Separation of Glycans by Shodex™ NH2P Amino HILIC Column

September 1, 2011

The Application Notebook

The Application Notebook, The Application Notebook-09-01-2011, Volume 0, Issue 0

In this application, we present the feasibility of NH2P-50 4E, polymer-based amino HILIC column, for the structure analysis of N-glycans in biological samples. Characterization of glycan is important since different biological properties of glycoprotein play unique roles on pharmacokinetics, stability, and antigenicity.

In this application, we present the feasibility of NH2P-50 4E, polymer-based amino HILIC column, for the structure analysis of N-glycans in biological samples. Characterization of glycan is important since different biological properties of glycoprotein play unique roles on pharmacokinetics, stability, and antigenicity.

A mixture of eight different N-glycans modified with 2-aminopyridine (PA) was used as a test sample. Pyridylamino derivatization is one of the common labelings used for the analysis of very low-concentration glycan. The method provides a detection limit of 30 fmol using a fluorescence detector (1) or even lower with a mass spectrometer (MS).

Figure 1: Separation of eight PA-sugar chain by NH2P-50 4E. Eluent; (A) CH3CN (B) 200 mM Acetic acid (pH 7.3) Gradient A/B = 65/35 to A/B = 50/50 over 60 min. Flow rate; 0.5 mL/min, Temp.; 40 °C, Detector; Florescence detector (Ex: 310 nm, Em: 380 nm). Sample PA-sugar chain stds: 0.125 pmol/µL each, 5 µL. 1: Std.012, 2: Std.013, 3: Std.014, 4: Std.001, 5: Std.015, 6: Std.002, 7: Std.010, 8: Std.004.

Various LC separation modes have been developed for glycan analysis. HILIC mode is one of the separation modes generally used in combination with others: Because of the complexity and the diversity of glycans possibly present in a biological sample, multiple separation modes are often required.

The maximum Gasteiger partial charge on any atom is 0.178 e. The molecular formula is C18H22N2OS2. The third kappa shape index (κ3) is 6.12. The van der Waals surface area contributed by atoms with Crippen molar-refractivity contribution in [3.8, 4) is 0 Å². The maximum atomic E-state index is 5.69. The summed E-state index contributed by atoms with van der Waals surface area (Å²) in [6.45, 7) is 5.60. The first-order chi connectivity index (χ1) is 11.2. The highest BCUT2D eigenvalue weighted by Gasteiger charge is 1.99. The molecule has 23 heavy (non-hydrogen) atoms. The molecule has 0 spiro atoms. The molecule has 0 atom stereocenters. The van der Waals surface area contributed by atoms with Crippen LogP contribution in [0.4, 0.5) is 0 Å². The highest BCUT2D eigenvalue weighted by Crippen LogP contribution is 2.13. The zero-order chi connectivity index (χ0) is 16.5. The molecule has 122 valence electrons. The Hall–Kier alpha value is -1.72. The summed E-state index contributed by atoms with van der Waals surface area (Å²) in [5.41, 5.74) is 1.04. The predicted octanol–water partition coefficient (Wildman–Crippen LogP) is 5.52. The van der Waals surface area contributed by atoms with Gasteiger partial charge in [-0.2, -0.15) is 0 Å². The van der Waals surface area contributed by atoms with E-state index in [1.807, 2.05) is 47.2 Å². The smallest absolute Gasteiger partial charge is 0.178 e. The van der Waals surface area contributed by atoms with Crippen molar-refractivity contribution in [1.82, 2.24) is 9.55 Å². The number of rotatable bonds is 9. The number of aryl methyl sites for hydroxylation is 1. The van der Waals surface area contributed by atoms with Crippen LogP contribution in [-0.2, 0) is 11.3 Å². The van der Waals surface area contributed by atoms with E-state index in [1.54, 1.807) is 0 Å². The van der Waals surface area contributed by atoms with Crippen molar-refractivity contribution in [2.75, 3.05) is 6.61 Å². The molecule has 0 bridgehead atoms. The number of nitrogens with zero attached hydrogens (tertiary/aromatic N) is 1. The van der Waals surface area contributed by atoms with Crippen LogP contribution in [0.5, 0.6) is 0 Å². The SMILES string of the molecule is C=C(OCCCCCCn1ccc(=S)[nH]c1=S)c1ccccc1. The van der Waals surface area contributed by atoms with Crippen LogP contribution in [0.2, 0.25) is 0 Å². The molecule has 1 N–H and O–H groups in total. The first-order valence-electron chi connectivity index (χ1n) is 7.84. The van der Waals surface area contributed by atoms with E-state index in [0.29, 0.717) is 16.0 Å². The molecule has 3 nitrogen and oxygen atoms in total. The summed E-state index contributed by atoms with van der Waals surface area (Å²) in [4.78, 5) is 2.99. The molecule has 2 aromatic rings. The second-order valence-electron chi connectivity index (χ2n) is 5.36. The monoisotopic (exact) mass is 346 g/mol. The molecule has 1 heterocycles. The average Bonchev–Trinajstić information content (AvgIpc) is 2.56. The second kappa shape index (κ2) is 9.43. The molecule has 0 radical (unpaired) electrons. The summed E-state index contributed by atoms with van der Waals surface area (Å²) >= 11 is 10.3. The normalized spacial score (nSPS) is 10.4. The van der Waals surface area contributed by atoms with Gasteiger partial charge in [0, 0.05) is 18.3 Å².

Experimental Conditions

Separation was carried by Asahipak NH2P-50 4E (4.6 × 250 mm, 5 µm); column heated at 40 °C and flow rate at 0.5 mL/min. A mixture of (A) acetonitrile and (B) 200 mM acetic acid (pH = 7.3, pH adjusted by triethylamine) was used as a mobile phase. The linear gradient method was programmed from A/B = 65/35 to A/B = 50/50 over 60 min. Sample contained 0.125 pmol/µL each of eight different PA-sugar chain standards (Takara Bio Inc., Otsu, Shiga, Japan), diluted with mobile phase (A/B = 65/35). Injection volume of 5 µL was used for the experiment. A fluorescence detector was used for the measurement using excitation wavelength at 310 nm and emission wavelength at 380 nm.

Figure 2: Structures of PA-sugar chain analyzed in this study.

Results

Good separation was obtained for most PA-sugar chains that were analyzed. The PA-sugar chains were separated based on their structure differences. A baseline separation was not achieved for PA-sugar chain 001 and 014, however the structure analysis can be completed if a MS was used as a detector in place of fluorescence detector.

NH2P series column is available in different sizes. Our newest member of the series, NH2P-40 3E (3.0 × 250 mm, 4 µm) can be used with a conventional HPLC system with improved resolution, while NH2P-50 2D (2.0 × 150 mm, 5 µm) is recommended for MS analysis.

In addition to the PA labeled sugar chains, the NH2P series column is also appropriate for the separation of sugar chains modified with other labels: N-glycans in Human IgG, labeled with 2-aminobenzoic acid (2AA) were separated using NH2P40-2D (2.0 × 150 mm, 4 µm) (Data available in Shodex™ catalog).

Conclusions

Shodex™ polymer-based amino HILIC column, NH2P-50 4E, can be used to separate selected N-glycans modified with fluorescent label. The method provides femtomole level analysis of N-glycans with a fluorescence detector.

References

(1) Takara Bio Inc. html:/catalog.takara-bio.co.jp.

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